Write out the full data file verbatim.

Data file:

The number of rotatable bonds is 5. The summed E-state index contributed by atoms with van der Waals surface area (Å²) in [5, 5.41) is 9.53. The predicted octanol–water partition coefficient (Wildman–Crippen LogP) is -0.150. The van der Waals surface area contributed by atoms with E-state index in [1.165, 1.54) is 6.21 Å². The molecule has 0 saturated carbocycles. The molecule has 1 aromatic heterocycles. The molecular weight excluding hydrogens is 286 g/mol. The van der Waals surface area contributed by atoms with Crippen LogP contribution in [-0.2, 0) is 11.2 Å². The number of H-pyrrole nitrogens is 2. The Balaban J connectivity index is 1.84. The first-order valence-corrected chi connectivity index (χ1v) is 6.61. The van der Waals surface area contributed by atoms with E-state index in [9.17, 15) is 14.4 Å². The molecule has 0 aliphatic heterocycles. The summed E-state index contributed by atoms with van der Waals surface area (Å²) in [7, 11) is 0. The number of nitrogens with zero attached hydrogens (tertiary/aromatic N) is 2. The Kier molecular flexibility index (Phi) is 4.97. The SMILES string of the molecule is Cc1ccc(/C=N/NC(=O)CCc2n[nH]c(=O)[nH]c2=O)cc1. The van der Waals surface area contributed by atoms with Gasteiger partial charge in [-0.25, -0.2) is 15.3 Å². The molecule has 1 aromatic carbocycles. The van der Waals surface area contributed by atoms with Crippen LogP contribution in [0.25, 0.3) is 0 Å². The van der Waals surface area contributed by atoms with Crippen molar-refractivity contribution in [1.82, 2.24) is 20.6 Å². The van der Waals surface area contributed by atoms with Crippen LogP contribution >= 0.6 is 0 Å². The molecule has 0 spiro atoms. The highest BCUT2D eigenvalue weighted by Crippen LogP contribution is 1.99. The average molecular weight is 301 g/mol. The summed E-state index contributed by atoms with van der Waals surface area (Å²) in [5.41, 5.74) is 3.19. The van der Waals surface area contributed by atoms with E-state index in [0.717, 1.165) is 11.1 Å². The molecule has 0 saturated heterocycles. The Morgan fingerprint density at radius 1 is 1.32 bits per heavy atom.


The number of rotatable bonds is 5. The summed E-state index contributed by atoms with van der Waals surface area (Å²) in [5, 5.41) is 9.53. The predicted octanol–water partition coefficient (Wildman–Crippen LogP) is -0.150. The van der Waals surface area contributed by atoms with E-state index in [1.165, 1.54) is 6.21 Å². The molecule has 0 saturated carbocycles. The molecule has 1 aromatic heterocycles. The molecular weight excluding hydrogens is 286 g/mol. The van der Waals surface area contributed by atoms with Crippen LogP contribution in [-0.2, 0) is 11.2 Å². The number of H-pyrrole nitrogens is 2. The Balaban J connectivity index is 1.84. The first-order valence-corrected chi connectivity index (χ1v) is 6.61. The van der Waals surface area contributed by atoms with E-state index in [9.17, 15) is 14.4 Å². The molecule has 0 aliphatic heterocycles. The summed E-state index contributed by atoms with van der Waals surface area (Å²) in [7, 11) is 0. The number of nitrogens with zero attached hydrogens (tertiary/aromatic N) is 2. The Kier molecular flexibility index (Phi) is 4.97. The SMILES string of the molecule is Cc1ccc(/C=N/NC(=O)CCc2n[nH]c(=O)[nH]c2=O)cc1. The van der Waals surface area contributed by atoms with Gasteiger partial charge in [-0.25, -0.2) is 15.3 Å². The molecule has 1 aromatic carbocycles. The van der Waals surface area contributed by atoms with Crippen LogP contribution in [0.25, 0.3) is 0 Å². The van der Waals surface area contributed by atoms with Crippen molar-refractivity contribution in [1.82, 2.24) is 20.6 Å². The van der Waals surface area contributed by atoms with Crippen LogP contribution >= 0.6 is 0 Å². The molecule has 0 spiro atoms. The highest BCUT2D eigenvalue weighted by Crippen LogP contribution is 1.99. The average molecular weight is 301 g/mol. The summed E-state index contributed by atoms with van der Waals surface area (Å²) in [5.41, 5.74) is 3.19. The van der Waals surface area contributed by atoms with E-state index in [0.717, 1.165) is 11.1 Å². The molecule has 0 saturated heterocycles. The Morgan fingerprint density at radius 1 is 1.32 bits per heavy atom.